10 lessons from Korea free-and-easy trip

After nearly three years since our last family vacation, we could finally go for one. Unlike past trips, we only considered countries that did not require PCR tests or have movement restrictions.

When we booked in August, South Korea just opened up and we quickly found a great airline deal to Jeju. Alas, while the country was open for travel, we soon realised that PCR on arrival was still required.

Our hope was that that requirement would be removed by the time of our departure. And by God’s grace, it was!

AirBNB has been our go-to preference for accommodation due to the ability to house everyone in one place and cooking and laundry facilities. Having read about possible challenges communicating with hosts, we decided to go for hotels instead. Our picks were a hotel in the heart of Myeong Dong in Seoul and a resort on the southern coast of Jeju.

Sunset view from Y Resort in Jeju

On previous trips to Korea, we opted for group tours because we were concerned with language challenges. This worked well, especially with our 2011 group, who were fantastic travel companions.

This time around, however, we decided to go on our own — we booked and planned everything ourselves. Perhaps, we were emboldened by our countless hours of watching K-dramas where we learnt so much about Korean history, culture and a little of the language.

Starfield Library: A lovely place to read and have a cup of coffee.

Here are 10 lessons (not that we do not know some of them already):

  1. Koreans are friendly. They can be loud at times but are friendly and helpful. We were privileged to eat at restaurants where the locals helped us order and the owners gave us extras.
  2. Language is not a barrier. We knew only bits of Korean. When we did try to speak a little at times, the conversation got confusing because we could not understand the response. Having Google Translate and Papago help tons in bridging the gap. As did the many helpful locals who could speak English and Mandarin.
  3. Street food is SO good. Our accommodation at Myeong Dong was so on point. Immediately downstairs were street food and a night market. We tried various but the one that has left a lasting impression on us was the hand-made sausage — we went back for more.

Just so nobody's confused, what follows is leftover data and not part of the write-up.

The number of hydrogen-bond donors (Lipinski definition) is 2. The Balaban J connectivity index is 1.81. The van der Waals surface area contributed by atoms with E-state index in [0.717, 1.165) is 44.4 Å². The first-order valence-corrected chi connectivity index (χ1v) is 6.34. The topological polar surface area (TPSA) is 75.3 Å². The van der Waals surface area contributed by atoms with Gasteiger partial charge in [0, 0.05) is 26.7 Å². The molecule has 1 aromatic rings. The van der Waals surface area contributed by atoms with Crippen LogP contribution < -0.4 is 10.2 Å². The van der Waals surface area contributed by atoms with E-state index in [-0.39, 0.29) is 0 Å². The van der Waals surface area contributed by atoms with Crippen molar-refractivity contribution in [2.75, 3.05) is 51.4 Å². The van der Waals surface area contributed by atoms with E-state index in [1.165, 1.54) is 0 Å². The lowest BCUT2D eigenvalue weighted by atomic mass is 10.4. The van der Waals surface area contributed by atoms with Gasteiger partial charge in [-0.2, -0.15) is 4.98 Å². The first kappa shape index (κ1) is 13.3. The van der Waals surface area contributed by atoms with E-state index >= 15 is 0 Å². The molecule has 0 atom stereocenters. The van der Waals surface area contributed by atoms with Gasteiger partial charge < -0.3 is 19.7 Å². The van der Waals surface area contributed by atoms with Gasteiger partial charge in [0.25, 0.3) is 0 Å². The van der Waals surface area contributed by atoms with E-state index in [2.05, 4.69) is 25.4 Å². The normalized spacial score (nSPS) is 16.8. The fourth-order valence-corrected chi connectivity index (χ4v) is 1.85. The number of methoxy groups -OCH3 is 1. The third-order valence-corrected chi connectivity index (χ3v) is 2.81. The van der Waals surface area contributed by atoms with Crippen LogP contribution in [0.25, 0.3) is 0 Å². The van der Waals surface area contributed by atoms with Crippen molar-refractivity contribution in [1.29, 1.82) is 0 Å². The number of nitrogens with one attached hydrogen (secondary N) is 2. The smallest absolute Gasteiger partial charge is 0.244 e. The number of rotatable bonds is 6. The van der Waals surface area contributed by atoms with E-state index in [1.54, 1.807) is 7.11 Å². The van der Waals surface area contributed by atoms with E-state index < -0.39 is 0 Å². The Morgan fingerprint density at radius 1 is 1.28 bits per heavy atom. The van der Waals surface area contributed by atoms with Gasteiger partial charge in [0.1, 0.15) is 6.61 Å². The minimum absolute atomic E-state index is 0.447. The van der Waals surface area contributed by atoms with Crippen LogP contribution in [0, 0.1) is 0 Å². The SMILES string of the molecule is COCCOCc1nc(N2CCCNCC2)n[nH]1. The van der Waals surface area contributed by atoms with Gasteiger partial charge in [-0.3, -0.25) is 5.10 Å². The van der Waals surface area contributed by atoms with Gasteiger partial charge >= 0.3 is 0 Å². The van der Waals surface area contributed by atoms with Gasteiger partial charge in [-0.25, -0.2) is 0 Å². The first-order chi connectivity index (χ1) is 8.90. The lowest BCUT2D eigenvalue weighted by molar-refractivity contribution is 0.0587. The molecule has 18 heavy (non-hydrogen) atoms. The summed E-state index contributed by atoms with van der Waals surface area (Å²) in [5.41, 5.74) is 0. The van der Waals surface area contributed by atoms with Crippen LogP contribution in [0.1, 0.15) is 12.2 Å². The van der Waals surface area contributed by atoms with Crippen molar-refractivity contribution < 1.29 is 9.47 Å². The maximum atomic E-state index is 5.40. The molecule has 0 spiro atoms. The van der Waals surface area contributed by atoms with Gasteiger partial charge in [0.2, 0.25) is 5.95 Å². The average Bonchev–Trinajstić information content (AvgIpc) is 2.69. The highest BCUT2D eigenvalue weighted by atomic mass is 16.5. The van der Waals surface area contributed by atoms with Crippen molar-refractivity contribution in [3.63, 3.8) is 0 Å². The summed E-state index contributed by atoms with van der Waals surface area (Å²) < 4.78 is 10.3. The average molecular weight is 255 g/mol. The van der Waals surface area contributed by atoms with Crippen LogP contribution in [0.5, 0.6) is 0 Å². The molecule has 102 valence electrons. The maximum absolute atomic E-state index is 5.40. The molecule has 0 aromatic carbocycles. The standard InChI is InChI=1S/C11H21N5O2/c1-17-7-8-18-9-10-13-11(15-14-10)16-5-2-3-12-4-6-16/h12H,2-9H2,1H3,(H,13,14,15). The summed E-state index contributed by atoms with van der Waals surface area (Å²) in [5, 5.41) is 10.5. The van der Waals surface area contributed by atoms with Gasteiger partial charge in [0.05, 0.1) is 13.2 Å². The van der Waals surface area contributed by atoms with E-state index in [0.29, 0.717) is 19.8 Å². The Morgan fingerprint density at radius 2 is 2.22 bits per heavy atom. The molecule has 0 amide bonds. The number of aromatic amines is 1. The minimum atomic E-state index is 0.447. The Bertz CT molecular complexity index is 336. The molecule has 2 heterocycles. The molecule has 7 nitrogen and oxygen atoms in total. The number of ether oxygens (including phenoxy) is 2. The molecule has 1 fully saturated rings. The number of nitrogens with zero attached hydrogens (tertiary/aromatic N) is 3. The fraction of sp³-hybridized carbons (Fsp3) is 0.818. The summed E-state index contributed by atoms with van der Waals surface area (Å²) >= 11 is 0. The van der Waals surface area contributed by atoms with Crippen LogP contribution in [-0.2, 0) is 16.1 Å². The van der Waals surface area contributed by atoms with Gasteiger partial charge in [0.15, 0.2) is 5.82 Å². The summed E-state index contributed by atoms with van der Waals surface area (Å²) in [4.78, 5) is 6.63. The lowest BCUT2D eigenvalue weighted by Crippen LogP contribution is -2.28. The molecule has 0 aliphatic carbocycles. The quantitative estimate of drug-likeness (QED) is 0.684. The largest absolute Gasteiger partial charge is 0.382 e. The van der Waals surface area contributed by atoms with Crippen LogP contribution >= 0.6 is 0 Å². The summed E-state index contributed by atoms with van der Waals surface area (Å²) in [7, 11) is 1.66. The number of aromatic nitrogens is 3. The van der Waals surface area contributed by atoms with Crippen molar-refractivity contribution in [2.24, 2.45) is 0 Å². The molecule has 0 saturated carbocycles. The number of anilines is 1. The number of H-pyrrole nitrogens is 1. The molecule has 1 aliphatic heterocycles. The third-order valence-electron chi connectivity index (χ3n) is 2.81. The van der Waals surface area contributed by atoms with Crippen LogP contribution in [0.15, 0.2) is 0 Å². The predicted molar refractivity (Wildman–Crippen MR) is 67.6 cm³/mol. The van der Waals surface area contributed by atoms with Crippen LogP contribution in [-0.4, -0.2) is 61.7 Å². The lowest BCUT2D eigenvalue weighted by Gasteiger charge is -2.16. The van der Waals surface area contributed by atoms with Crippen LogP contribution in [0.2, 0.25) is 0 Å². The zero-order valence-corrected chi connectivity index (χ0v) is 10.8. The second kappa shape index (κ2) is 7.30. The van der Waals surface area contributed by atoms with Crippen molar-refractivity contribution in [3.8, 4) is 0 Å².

4. Michelin-starred dining. We’re not into ratings but found food that we wanted to try at Michelen-starred restaurants within our vicinity and at affordable prices too.
  5. Public transportation is easy and affordable. It’s so easy to get around in Seoul using public transportation. Caveat is that there’s lots of walking in the stations and the nearest elevator may be a distance away.
  6. Oranges are everywhere in Jeju. It’s said that anybody who does not have oranges in Jeju does not have friends. This is understandable as orange trees are everywhere.
  7. Car rental service is top notch. We’ve rented cars in many countries but none has provided us with a detailed briefing before we drove off. Our car rental service person was so patient and helpful. And the car’s GPS is fantastic. It guided us to wherever we wanted to go.
  8. Singaporeans are flooding Korea. On our flight from Singapore, we met a family from our church. On Facebook, a number of our church friends were in Korea the same time as us. In the streets, malls, subway, and restaurants, we saw and heard many Singaporeans.
  9. Daiso is nicely different. The Korean outlets carry many products that are not available in Singapore.
  10. Go slow when driving in the snow. Blizzardly conditions on the day we left made driving hazardous — the worst I’ve experienced even though I’ve driven in a few Pittsburgh winters. Even though I drove slowly, the car skidded at one point, struggled to move off at a couple of junctions, and the brakes took a while to engage. Overall, God must have sent extra angels to guard over us during that drive.

We will be back!

Winter is a great time to visit Korea but make sure that you are properly clothed. If you need to buy winter wear, get them in the city that you arrive in. Winter clothing is so affordable and you get to buy the latest designs.

Snow dancing on our last night in Jeju.

Your smartphone is a very important device in Korea. Emergency alerts are sent regularly — perhaps more so because we were facing the onset of a snow storm.

I’m one to check off the list and move on to other locations for future trips. But, the wonderful experience in Korea has got me thinking of making a return trip in the not-too-distant future.

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